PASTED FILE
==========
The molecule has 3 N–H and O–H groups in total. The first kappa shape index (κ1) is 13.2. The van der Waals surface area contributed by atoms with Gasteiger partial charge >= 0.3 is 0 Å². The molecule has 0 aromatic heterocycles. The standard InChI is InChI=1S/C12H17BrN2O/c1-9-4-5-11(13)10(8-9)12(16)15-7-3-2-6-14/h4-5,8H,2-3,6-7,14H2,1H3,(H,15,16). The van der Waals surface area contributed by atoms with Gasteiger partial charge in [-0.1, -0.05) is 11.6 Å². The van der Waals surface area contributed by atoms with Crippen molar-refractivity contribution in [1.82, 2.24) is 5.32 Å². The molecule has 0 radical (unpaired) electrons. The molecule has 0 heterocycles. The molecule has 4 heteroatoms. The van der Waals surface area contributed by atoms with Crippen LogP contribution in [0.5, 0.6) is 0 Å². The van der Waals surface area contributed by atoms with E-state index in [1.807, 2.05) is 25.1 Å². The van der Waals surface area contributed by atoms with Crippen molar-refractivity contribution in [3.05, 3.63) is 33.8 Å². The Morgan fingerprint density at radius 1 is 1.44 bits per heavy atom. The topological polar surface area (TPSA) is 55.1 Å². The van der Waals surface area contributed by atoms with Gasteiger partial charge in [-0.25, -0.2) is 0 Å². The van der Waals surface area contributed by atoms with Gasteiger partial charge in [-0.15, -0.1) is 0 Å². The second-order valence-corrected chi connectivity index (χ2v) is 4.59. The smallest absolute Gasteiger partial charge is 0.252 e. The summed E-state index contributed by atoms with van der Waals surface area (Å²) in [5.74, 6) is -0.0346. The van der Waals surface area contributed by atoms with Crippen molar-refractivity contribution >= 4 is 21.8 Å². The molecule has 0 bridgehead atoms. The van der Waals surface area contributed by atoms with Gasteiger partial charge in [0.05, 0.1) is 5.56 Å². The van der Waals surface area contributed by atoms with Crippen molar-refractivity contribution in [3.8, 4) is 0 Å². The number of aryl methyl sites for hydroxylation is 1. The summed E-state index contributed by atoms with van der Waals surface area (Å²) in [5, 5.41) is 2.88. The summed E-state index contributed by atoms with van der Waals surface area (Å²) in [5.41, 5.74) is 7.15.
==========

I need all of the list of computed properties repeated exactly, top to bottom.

The molecule has 3 N–H and O–H groups in total. The first kappa shape index (κ1) is 13.2. The van der Waals surface area contributed by atoms with Gasteiger partial charge >= 0.3 is 0 Å². The molecule has 0 aromatic heterocycles. The standard InChI is InChI=1S/C12H17BrN2O/c1-9-4-5-11(13)10(8-9)12(16)15-7-3-2-6-14/h4-5,8H,2-3,6-7,14H2,1H3,(H,15,16). The van der Waals surface area contributed by atoms with Gasteiger partial charge in [-0.1, -0.05) is 11.6 Å². The van der Waals surface area contributed by atoms with Crippen molar-refractivity contribution in [1.82, 2.24) is 5.32 Å². The molecule has 0 radical (unpaired) electrons. The molecule has 0 heterocycles. The molecule has 4 heteroatoms. The van der Waals surface area contributed by atoms with Crippen LogP contribution in [0.5, 0.6) is 0 Å². The van der Waals surface area contributed by atoms with E-state index in [1.807, 2.05) is 25.1 Å². The van der Waals surface area contributed by atoms with Crippen molar-refractivity contribution in [3.05, 3.63) is 33.8 Å². The Morgan fingerprint density at radius 1 is 1.44 bits per heavy atom. The topological polar surface area (TPSA) is 55.1 Å². The van der Waals surface area contributed by atoms with Gasteiger partial charge in [-0.25, -0.2) is 0 Å². The van der Waals surface area contributed by atoms with Gasteiger partial charge in [-0.15, -0.1) is 0 Å². The second-order valence-corrected chi connectivity index (χ2v) is 4.59. The smallest absolute Gasteiger partial charge is 0.252 e. The summed E-state index contributed by atoms with van der Waals surface area (Å²) in [5.74, 6) is -0.0346. The van der Waals surface area contributed by atoms with Crippen molar-refractivity contribution >= 4 is 21.8 Å². The molecule has 0 bridgehead atoms. The van der Waals surface area contributed by atoms with Gasteiger partial charge in [0.05, 0.1) is 5.56 Å². The van der Waals surface area contributed by atoms with Crippen molar-refractivity contribution in [3.8, 4) is 0 Å². The number of aryl methyl sites for hydroxylation is 1. The summed E-state index contributed by atoms with van der Waals surface area (Å²) in [5, 5.41) is 2.88. The summed E-state index contributed by atoms with van der Waals surface area (Å²) in [5.41, 5.74) is 7.15.